LONDON — For Boris Johnson, facts have always been flexible.
The British prime minister’s career is littered with doctored quotes, tall tales, exaggerations and mistruths. When called out, he has generally offered an apologetic shrug or a guilty grin, and moved on. Plenty of people were willing to forgive him.
At least until now. Revelations that the prime minister and his staff partied while Britain was under coronavirus restrictions have provoked public outrage and prompted many in the Conservative Party to consider dumping their leader.
The Conservatives picked Johnson because his image as a cheerful rule-breaker — the naughty schoolboy of British politics — gave him a rare ability to connect with voters. Now, many are having second thoughts.
“His fans would say he’s a force of nature — he doesn’t let things get in his way,” said Steven Fielding, professor of political history at the University of Nottingham.
“Sometimes he’s been caught out, but mostly he’s got away with it,” Fielding added. “Now the reality is becoming more apparent to more and more people.”
Johnson has often been able to talk his way out of crises. The Oxford-educated politician has used words to create the image of a rumpled jokester with a mop of blond hair who doesn’t take himself too seriously. Quips and jokes tumble out of him, sometimes in Latin or ancient Greek.
That persona made Johnson a popular guest on the humorous TV show “Have I Got News for You” from the late 1990s onwards, and brought him global fame as London’s boosterish mayor between 2008 and 2016.
Many people thought he was too lightweight ever to become prime minister, and Johnson didn’t contradict them. He disguised his ambition with jokes, saying he had as much chance of becoming prime minister as of “finding Elvis on Mars” or being “reincarnated as an olive.”
In fact, he had long dreamed of power. His sister Rachel Johnson has said his childhood ambition was to be “world king.” But his route to the top was haphazard.
As a young journalist at The Times of London, he fabricated a quote about King Edward II from a historian, who also happened to be his godfather. He was fired, but that didn’t stop him becoming Brussels correspondent for the Daily Telegraph in the early 1990s, filing exaggerated stories of EU waste and red tape. Those “Euromyths” about one-size-fits-all condoms and plans to ban “bendy bananas” helped turn British opinion against the bloc, and ultimately led to Johnson becoming the Brexit champion who would years later bring the U.K. out of the EU.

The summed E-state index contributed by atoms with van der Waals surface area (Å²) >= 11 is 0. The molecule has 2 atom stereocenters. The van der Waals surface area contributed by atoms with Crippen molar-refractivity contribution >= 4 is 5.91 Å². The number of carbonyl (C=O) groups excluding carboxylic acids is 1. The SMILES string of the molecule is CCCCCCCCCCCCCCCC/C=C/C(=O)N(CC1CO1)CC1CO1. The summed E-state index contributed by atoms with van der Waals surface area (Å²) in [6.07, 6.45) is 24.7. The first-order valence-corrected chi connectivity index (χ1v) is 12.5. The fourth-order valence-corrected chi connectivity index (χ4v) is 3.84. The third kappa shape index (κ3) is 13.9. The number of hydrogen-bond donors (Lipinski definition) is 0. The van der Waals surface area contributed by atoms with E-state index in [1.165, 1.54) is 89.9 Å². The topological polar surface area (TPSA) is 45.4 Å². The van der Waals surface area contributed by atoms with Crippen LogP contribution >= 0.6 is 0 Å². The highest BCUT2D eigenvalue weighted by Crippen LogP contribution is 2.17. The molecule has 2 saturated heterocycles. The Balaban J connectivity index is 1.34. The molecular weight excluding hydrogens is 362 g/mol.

Brexit was won in a 2016 referendum campaign that contained many questionable claims, notably the allegation — often repeated by Johnson — that Britain gave the EU 350 million pounds a week that could instead be spent on the U.K.’s health service.
Johnson suffered an early political setback when then-Conservative leader Michael Howard fired him in 2004 for lying about an extramarital affair. A month earlier, Howard forced him to apologize to the city of Liverpool for accusing its residents of “wallowing” in victimhood.
Opponents long argued that Johnson’s loose grasp of facts — and history of glibly offensive comments — made him unfit for high office. Over the years Johnson has called Papua New Guineans cannibals, claimed that “part Kenyan” Barack Obama had an ancestral dislike of Britain and compared Muslim women who wear face-covering veils to “letter boxes.”
Johnson has usually responded by dismissing offensive comments as jokes, or by accusing journalists of dredging up long-ago remarks. Attacking the media — along with “lefty London lawyers” — is a longstanding populist tactic of Johnson. His biographer Andrew Gimson has called him the “Merry England PM” who depicts his opponents as joyless puritans.
Now, though, Johnson’s allies worry that the tide has turned. Johnson has apologized for the lockdown-breaching parties in uncharacteristically subdued and carefully worded statements. He has stopped short of admitting personal wrongdoing, saying he believed he acted within the rules.
But many Britons who stuck to lockdown rules imposed by the government — cut off from friends and family, unable to visit relatives in nursing homes and hospitals — have scoffed at Johnson’s “partygate” excuses, including his claim that he thought a “bring your own booze” garden party was a work event.
Chris Curtis, head of political polling at Opinium Research, said public trust in the prime minister had plummeted and Johnson’s personal approval ratings were now “pretty dire.”
“It has always been true that the public would prefer to have a pint with Boris Johnson but wouldn’t necessarily trust him to look after their kids,” Curtis said. “But what we’ve seen happen with this crisis is that now people say they would be less keen to have a pint with him — and people really wouldn’t trust him to look after their kids.”
Next week, senior civil servant Sue Gray is expected to conclude an investigation into the partying allegations. If she does not find that Johnson knowingly broke the rules, Conservative lawmakers may hold back from a no-confidence vote to topple him.
But Fielding said Johnson’s brand has now been irrevocably tarnished, even if the immediate crisis passes.
“It will recede, but I don’t think it will recede to the level that makes him a viable leader for the Conservative Party going into the next election,” Fielding said. “He’s a dead duck.”
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